Sunday, June 13

Vicarious violence: the other side of sexist crimes

Little Anna and Olivia.

Little Anna and Olivia.

It has been more than forty days that the family of the Missing girls in Tenerife have had to wait to find out about little Anna and Olivia, who disappeared on April 27 with their father, who did not deliver them to their mother at the agreed time. Everything indicates that Tomás Gimeno, the father, got rid of the girls, aged one and six, after saying goodbye to everyone around them and writing a message to the mother of the minors, Beatriz Zimmerman to make one thing clear: “You will not see them again in life.”

A lapidary phrase that at all times, during all these days of investigation, from the surroundings of Gimeno and from Zimmerman herself have wanted to join a flight to another country and not the murder of the girls.

At the end of this Thursday, the ship Ángeles Alvariño, of the Spanish Institute of Oceonography, located in the sea the lifeless body of the older sister, Olivia, and the worst hypothesis about the end of the little ones was confirmed. Until this Thursday, no person who had known Gimeno could think that the outcome was such. It is not the first. Sexist violence manifests itself in many ways, among them, making the partner or ex-partner feel the greatest suffering by taking away what they love the most. In this case, his daughters.

Since 2013, 38 minors have been killed by their fathers or their mothers’ partners or ex-partners. That year, boys and girls entered the official statistics that started with the count of women murdered in 2003, which now total 1,086.

Just two years earlier, in 2011, Córdoba was experiencing one of the most shocking cases of vicarious violence: the case of Jose Breton . The event, in which the father murdered his little ones, Ruth and José, to later dispose of their bodies in a homemade oven, put in the spotlight a type of mistreatment that exceeded the limits of what was established. Breton was sentenced to 40 years after never acknowledging that he had ended the lives of his children to end that of his mother, separated from him after suffering continued mistreatment. In the law of sexist violence, the murdered minors were not recognized as victims until 2015 despite the creation of that list in 2013. Two years later, Ruth Ortiz, mother of the children of Córdoba, with the support of women’s associations , got the mothers of those murdered children also recognized as victims of sexist violence in their own right.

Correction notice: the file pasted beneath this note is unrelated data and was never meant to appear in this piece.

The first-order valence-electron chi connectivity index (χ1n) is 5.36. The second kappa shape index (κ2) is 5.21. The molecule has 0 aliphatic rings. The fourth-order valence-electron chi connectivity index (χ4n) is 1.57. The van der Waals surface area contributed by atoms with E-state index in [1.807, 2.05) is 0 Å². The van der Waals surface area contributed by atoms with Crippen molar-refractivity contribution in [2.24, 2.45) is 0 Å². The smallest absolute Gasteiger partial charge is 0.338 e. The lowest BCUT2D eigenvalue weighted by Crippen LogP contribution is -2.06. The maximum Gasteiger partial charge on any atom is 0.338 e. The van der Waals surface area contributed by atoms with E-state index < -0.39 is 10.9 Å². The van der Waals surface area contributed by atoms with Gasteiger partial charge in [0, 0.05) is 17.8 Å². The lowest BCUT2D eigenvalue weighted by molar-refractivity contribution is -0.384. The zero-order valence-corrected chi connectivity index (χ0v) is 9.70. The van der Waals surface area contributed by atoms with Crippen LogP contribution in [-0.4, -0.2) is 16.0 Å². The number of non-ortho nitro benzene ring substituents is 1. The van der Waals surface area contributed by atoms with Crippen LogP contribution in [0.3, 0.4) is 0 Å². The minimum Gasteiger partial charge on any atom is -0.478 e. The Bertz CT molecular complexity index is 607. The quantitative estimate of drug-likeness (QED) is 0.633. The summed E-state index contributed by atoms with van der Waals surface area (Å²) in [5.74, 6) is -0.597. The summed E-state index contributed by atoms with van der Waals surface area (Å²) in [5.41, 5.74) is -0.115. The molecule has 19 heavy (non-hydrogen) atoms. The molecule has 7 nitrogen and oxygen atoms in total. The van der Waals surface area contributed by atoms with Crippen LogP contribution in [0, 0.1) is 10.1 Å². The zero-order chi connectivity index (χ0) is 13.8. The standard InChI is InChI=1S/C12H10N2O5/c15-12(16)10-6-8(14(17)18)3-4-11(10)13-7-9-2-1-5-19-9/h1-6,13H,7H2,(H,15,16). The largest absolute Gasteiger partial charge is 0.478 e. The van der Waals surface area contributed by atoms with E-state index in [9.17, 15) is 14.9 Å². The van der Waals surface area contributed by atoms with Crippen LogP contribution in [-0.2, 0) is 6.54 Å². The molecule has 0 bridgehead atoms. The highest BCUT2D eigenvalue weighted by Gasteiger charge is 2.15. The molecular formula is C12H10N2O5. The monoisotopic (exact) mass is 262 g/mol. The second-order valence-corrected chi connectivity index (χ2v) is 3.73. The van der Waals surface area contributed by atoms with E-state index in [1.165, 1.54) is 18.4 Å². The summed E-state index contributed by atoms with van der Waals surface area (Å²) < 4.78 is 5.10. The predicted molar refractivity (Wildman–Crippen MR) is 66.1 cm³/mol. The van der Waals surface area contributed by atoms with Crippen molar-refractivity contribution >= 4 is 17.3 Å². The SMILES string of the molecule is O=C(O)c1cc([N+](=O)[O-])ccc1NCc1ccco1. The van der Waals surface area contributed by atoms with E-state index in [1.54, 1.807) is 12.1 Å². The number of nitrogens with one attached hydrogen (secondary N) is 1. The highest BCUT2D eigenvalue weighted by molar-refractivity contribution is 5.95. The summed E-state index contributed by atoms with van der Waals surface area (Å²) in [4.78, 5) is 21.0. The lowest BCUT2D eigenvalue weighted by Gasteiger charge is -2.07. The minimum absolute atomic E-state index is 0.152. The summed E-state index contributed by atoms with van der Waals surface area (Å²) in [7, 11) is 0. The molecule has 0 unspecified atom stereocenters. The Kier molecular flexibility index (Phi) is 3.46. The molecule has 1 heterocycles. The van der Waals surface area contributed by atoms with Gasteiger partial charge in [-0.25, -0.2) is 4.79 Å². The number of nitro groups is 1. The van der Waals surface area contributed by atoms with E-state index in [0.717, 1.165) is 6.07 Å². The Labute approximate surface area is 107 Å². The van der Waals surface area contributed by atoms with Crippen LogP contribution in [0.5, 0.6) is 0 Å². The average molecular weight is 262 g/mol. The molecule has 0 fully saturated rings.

In 2013, another case shocked society when a man shot and killed his two children aged 5 and 13 and then committed suicide in Ciudad Real after the mother of those minors told him that she wanted to separate. In 2017, a man threw himself into the void with his one-year-old daughter from the Hospital de la Paz in Madrid. “I’m going to give you where it hurts the most,” he yelled before rushing through a window to his wife, present in the room. In 2018, Another parent stabbed his two daughters, aged two and six, in Castellón a month before the divorce hearing.

According to the latest report from the Ministry of the Interior on the risk of children of victims of gender violence, something that was included in the protocol in 2019, there are 397 minors at medium risk and 45 at high risk of being attacked by their parents.

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